OPINION: The simmering strategic rivalry between the US and China is entering a new, more dangerous phase, recasting the geopolitics of the Indo-Pacific region and posing increasingly difficult policy choices for the next government.
After an extended period of policy confusion and vacillation about how to respond to China’s determined thrust into the Pacific and Indian oceans, Washington is now pushing back with surprising vigour. A formidable US carrier strike group has just deployed to the South China Sea, and blunt warnings about the unacceptability of China’s land reclamation activities and desire for regional hegemony are flowing thick and fast from the Pentagon, along with military assistance to southeast Asian countries. Many have had a contentious relationship with the US in the past. But once bitter enemy Vietnam is now buying US arms, and the Philippines has invited the Americans back, 25 years after kicking them out in a fit of nationalist pique.
US spy planes will soon be flying from Singapore and the east coast of Malaysia and Japan and India are adding their weight to an expanding coalition of countries which share similar concerns about China’s predatory actions at sea and are resisting Beijing’s quest for regional domination.
Barack Obama sees Australia as a vital part of his regional push-back strategy. This is abundantly clear to everyone, including Beijing, which is doing its best to prevent Australia tilting further towards the US in what is the defining rivalry of this era.
It is almost certain the US will rotate B1 long-range bombers through the Northern Territory, along with advanced surveillance and intelligence-collection aircraft. This is just the beginning of a much stronger and deeper US military presence in Australia. We are an ideal host, and not just because of our proven alliance credentials. Not since World War II has the Australian continent been so strategically attractive for Washington. Australia’s size, strategic depth, relative safety from long-range Chinese missiles, well-developed civil and military infrastructure and capacity to command the approaches to the South China Sea and eastern Indian Ocean are useful assets for a US which is under serious pressure from China’s expanding political and military reach.
Although the US seems to be getting its act together, the Coalition’s responses to the China challenge, post Tony Abbott, has been largely reactive and overly cautious. A prime example is the way the government has danced around the question of whether the defence force has conducted freedom of navigation operations in the South China Sea. It appears we haven’t, despite assertions that the navy and air force regularly traverse the sea in support of the principle of freedom of navigation. A real FONOPs would involve Australian ships and aircraft passing within 12 nautical miles of China’s artificial islands, which the US navy has done at least twice.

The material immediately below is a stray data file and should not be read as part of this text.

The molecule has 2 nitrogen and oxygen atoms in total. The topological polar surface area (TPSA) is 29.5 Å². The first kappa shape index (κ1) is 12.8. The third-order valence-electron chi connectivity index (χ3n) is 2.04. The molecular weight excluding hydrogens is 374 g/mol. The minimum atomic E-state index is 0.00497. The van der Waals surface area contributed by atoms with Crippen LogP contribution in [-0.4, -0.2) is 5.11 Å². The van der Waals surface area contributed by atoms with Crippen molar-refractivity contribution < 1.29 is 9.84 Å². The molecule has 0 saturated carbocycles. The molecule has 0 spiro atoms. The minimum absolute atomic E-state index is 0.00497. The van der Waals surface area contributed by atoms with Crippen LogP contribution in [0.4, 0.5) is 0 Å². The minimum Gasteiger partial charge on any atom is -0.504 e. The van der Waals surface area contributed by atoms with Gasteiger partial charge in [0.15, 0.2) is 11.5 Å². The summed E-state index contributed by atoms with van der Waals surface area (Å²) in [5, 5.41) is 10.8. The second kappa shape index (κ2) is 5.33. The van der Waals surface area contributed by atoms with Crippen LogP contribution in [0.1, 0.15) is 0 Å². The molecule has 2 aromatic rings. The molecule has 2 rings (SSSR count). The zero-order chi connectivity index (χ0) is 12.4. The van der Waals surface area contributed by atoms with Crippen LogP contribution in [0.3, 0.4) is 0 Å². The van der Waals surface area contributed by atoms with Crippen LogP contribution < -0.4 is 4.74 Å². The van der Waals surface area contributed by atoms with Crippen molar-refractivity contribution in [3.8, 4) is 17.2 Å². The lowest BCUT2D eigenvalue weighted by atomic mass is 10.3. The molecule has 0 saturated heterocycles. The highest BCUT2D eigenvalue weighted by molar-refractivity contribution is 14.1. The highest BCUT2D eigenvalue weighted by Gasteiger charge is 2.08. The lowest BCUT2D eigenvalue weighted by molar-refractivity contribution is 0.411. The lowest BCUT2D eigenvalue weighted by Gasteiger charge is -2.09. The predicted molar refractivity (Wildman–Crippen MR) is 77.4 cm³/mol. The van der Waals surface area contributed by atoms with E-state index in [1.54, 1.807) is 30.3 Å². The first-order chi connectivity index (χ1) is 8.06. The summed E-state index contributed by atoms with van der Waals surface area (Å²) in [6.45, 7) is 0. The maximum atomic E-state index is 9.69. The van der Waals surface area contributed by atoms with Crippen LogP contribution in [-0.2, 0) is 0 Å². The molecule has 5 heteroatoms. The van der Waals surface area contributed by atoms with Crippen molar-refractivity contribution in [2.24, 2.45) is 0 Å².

Malcolm Turnbull and Defence Minister Marise Payne clearly don’t want a stoush with China in the months leading up to an election. So their safety first approach is to repeat the mantra of support for the principle of freedom of navigation without doing anything that would risk a direct confrontation between the ADF and the Chinese military.
There are domestic and alliance risks in hewing to this approach. Bill Shorten and opposition defence spokesman Stephen Conroy have not had much to say about defence, with one notable exception. Conroy has boldly attempted to outflank Turnbull and Payne from the right by arguing the government has failed to match its words with deeds in squibbing on FONOPs.
He supports US FONOPs as “an important affirmation of international law and norms” and argues Australia has “an obligation to act in support of international law and norms in the South China Sea”. So Labor will go to the election with a more robust policy and seek to exploit the perception Turnbull is weak on defence and soft on China.
The second risk is that by continuing to sit on the fence, after repeatedly defending the principle of freedom of navigation, Turnbull will encourage the Chinese to believe they can influence policy by threatening that the bilateral relationship will suffer serious damage should Australia conduct a FONOP, or take other actions that offend China.
Obama won’t be happy either. He will rightly feel the US should not have to play global cop by going it alone on FONOPs. If the rule of law is to prevail over the law of the gun, then those who support the preservation of a rules-based regional maritime order have to act, not just talk.
If Beijing continues to prosecute its coercive strategy then the next government is going to have to seriously reassess the whole relationship. It should start by answering this question. Based on Xi Jinping’s actions at home, and abroad, since his assumption to power in 2012, how compatible with Australia’s interests and values is a Chinese regional order under Xi likely to be?
Judgments about China’s direction cannot be separated from the nature of the man who sits astride all key institutions and is worryingly moving China away from collective leadership, and greater pluralism, towards the faux infallibility and authoritarianism of one-man rule.
If this is the future, we will have to adopt a tougher approach, calibrated to China’s behaviour and actions, and think more creatively about our diplomatic and defence options. These should include allowing a greater US military presence in Australia and developing closer partnerships with fellow democracies Japan, Indonesia and India.
Welcome to the new world order.
Alan Dupont is Adjunct Professor of International Security at UNSW and a nonresident fellow at the Lowy Institute.
This opinion piece was first published in The Australian.